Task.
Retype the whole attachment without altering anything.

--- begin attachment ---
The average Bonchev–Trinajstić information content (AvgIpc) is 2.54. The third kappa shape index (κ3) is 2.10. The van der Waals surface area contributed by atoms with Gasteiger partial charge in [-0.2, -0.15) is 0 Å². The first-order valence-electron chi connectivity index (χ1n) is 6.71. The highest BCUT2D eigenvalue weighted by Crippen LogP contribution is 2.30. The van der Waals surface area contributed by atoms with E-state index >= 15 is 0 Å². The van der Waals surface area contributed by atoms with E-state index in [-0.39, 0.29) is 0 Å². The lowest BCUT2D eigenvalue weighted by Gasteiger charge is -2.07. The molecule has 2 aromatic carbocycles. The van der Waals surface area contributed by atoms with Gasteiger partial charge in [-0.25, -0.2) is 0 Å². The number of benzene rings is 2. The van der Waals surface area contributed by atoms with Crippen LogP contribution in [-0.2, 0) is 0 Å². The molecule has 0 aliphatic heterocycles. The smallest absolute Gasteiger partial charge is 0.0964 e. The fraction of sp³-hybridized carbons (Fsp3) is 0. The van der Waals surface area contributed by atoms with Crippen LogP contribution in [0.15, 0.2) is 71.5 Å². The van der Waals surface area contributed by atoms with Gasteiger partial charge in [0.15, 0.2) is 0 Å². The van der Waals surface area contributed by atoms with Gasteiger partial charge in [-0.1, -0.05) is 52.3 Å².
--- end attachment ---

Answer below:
The average Bonchev–Trinajstić information content (AvgIpc) is 2.54. The third kappa shape index (κ3) is 2.10. The van der Waals surface area contributed by atoms with Gasteiger partial charge in [-0.2, -0.15) is 0 Å². The first-order valence-electron chi connectivity index (χ1n) is 6.71. The highest BCUT2D eigenvalue weighted by Crippen LogP contribution is 2.30. The van der Waals surface area contributed by atoms with E-state index >= 15 is 0 Å². The van der Waals surface area contributed by atoms with E-state index in [-0.39, 0.29) is 0 Å². The lowest BCUT2D eigenvalue weighted by Gasteiger charge is -2.07. The molecule has 2 aromatic carbocycles. The van der Waals surface area contributed by atoms with Gasteiger partial charge in [-0.25, -0.2) is 0 Å². The number of benzene rings is 2. The van der Waals surface area contributed by atoms with Crippen LogP contribution in [-0.2, 0) is 0 Å². The molecule has 0 aliphatic heterocycles. The smallest absolute Gasteiger partial charge is 0.0964 e. The fraction of sp³-hybridized carbons (Fsp3) is 0. The van der Waals surface area contributed by atoms with Crippen LogP contribution in [0.15, 0.2) is 71.5 Å². The van der Waals surface area contributed by atoms with Gasteiger partial charge in [0.15, 0.2) is 0 Å². The van der Waals surface area contributed by atoms with Gasteiger partial charge in [-0.1, -0.05) is 52.3 Å².